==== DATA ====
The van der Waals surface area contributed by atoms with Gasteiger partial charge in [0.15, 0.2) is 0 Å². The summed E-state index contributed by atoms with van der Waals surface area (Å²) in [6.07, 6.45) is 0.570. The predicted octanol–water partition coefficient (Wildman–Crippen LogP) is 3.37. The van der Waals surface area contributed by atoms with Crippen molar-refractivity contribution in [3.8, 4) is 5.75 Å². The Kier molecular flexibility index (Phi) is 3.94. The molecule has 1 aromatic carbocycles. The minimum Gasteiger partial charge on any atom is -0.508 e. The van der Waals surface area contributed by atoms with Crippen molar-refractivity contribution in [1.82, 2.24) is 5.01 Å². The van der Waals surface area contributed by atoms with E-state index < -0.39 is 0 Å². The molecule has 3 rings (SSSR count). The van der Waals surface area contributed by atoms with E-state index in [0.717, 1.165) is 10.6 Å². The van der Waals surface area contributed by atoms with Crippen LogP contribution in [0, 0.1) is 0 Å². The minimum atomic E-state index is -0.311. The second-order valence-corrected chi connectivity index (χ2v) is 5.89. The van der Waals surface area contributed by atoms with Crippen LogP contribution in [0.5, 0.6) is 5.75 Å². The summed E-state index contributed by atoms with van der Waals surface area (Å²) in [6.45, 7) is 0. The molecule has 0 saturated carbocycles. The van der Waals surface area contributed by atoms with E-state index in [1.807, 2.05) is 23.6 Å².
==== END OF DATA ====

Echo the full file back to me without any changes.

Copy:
The van der Waals surface area contributed by atoms with Gasteiger partial charge in [0.15, 0.2) is 0 Å². The summed E-state index contributed by atoms with van der Waals surface area (Å²) in [6.07, 6.45) is 0.570. The predicted octanol–water partition coefficient (Wildman–Crippen LogP) is 3.37. The van der Waals surface area contributed by atoms with Crippen molar-refractivity contribution in [3.8, 4) is 5.75 Å². The Kier molecular flexibility index (Phi) is 3.94. The molecule has 1 aromatic carbocycles. The minimum Gasteiger partial charge on any atom is -0.508 e. The van der Waals surface area contributed by atoms with Crippen molar-refractivity contribution in [1.82, 2.24) is 5.01 Å². The van der Waals surface area contributed by atoms with E-state index < -0.39 is 0 Å². The molecule has 3 rings (SSSR count). The van der Waals surface area contributed by atoms with E-state index in [0.717, 1.165) is 10.6 Å². The van der Waals surface area contributed by atoms with Crippen LogP contribution in [0, 0.1) is 0 Å². The minimum atomic E-state index is -0.311. The second-order valence-corrected chi connectivity index (χ2v) is 5.89. The van der Waals surface area contributed by atoms with Crippen LogP contribution in [0.5, 0.6) is 5.75 Å². The summed E-state index contributed by atoms with van der Waals surface area (Å²) in [6.45, 7) is 0. The molecule has 0 saturated carbocycles. The van der Waals surface area contributed by atoms with E-state index in [1.807, 2.05) is 23.6 Å².